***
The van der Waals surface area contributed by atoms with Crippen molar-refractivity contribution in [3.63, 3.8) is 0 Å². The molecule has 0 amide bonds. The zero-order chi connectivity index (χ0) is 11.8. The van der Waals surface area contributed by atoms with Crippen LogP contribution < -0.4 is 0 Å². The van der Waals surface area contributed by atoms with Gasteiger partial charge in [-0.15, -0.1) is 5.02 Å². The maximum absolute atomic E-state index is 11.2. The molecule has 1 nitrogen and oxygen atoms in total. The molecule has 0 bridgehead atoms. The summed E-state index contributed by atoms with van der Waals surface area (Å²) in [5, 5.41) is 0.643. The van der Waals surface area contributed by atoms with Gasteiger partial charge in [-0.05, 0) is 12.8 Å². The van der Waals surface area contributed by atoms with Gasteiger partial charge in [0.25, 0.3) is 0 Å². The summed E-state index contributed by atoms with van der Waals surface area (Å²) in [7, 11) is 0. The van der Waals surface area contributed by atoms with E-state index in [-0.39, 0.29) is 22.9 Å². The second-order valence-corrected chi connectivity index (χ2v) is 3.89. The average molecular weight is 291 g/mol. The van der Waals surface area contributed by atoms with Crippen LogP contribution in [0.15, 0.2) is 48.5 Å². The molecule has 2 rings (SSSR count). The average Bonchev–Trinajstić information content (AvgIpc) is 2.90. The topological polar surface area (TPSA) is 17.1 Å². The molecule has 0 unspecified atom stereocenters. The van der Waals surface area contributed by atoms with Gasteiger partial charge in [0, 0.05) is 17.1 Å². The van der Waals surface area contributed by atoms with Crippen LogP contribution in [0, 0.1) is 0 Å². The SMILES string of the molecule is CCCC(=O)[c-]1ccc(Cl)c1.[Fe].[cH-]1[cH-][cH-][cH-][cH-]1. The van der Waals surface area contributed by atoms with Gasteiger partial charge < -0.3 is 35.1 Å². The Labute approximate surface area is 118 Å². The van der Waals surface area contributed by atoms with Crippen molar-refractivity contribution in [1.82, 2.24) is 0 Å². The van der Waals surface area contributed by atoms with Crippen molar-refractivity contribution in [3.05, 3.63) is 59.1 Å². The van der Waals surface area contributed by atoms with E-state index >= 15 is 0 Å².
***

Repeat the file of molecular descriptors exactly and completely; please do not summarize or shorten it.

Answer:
The van der Waals surface area contributed by atoms with Crippen molar-refractivity contribution in [3.63, 3.8) is 0 Å². The molecule has 0 amide bonds. The zero-order chi connectivity index (χ0) is 11.8. The van der Waals surface area contributed by atoms with Crippen LogP contribution < -0.4 is 0 Å². The van der Waals surface area contributed by atoms with Gasteiger partial charge in [-0.15, -0.1) is 5.02 Å². The maximum absolute atomic E-state index is 11.2. The molecule has 1 nitrogen and oxygen atoms in total. The molecule has 0 bridgehead atoms. The summed E-state index contributed by atoms with van der Waals surface area (Å²) in [5, 5.41) is 0.643. The van der Waals surface area contributed by atoms with Gasteiger partial charge in [-0.05, 0) is 12.8 Å². The van der Waals surface area contributed by atoms with Gasteiger partial charge in [0.25, 0.3) is 0 Å². The summed E-state index contributed by atoms with van der Waals surface area (Å²) in [7, 11) is 0. The van der Waals surface area contributed by atoms with E-state index in [-0.39, 0.29) is 22.9 Å². The second-order valence-corrected chi connectivity index (χ2v) is 3.89. The average molecular weight is 291 g/mol. The van der Waals surface area contributed by atoms with Crippen LogP contribution in [0.15, 0.2) is 48.5 Å². The molecule has 2 rings (SSSR count). The average Bonchev–Trinajstić information content (AvgIpc) is 2.90. The topological polar surface area (TPSA) is 17.1 Å². The molecule has 0 unspecified atom stereocenters. The van der Waals surface area contributed by atoms with Gasteiger partial charge in [0, 0.05) is 17.1 Å². The van der Waals surface area contributed by atoms with Crippen LogP contribution in [0, 0.1) is 0 Å². The SMILES string of the molecule is CCCC(=O)[c-]1ccc(Cl)c1.[Fe].[cH-]1[cH-][cH-][cH-][cH-]1. The van der Waals surface area contributed by atoms with Gasteiger partial charge < -0.3 is 35.1 Å². The Labute approximate surface area is 118 Å². The van der Waals surface area contributed by atoms with Crippen molar-refractivity contribution in [1.82, 2.24) is 0 Å². The van der Waals surface area contributed by atoms with Crippen molar-refractivity contribution in [3.05, 3.63) is 59.1 Å². The van der Waals surface area contributed by atoms with E-state index >= 15 is 0 Å².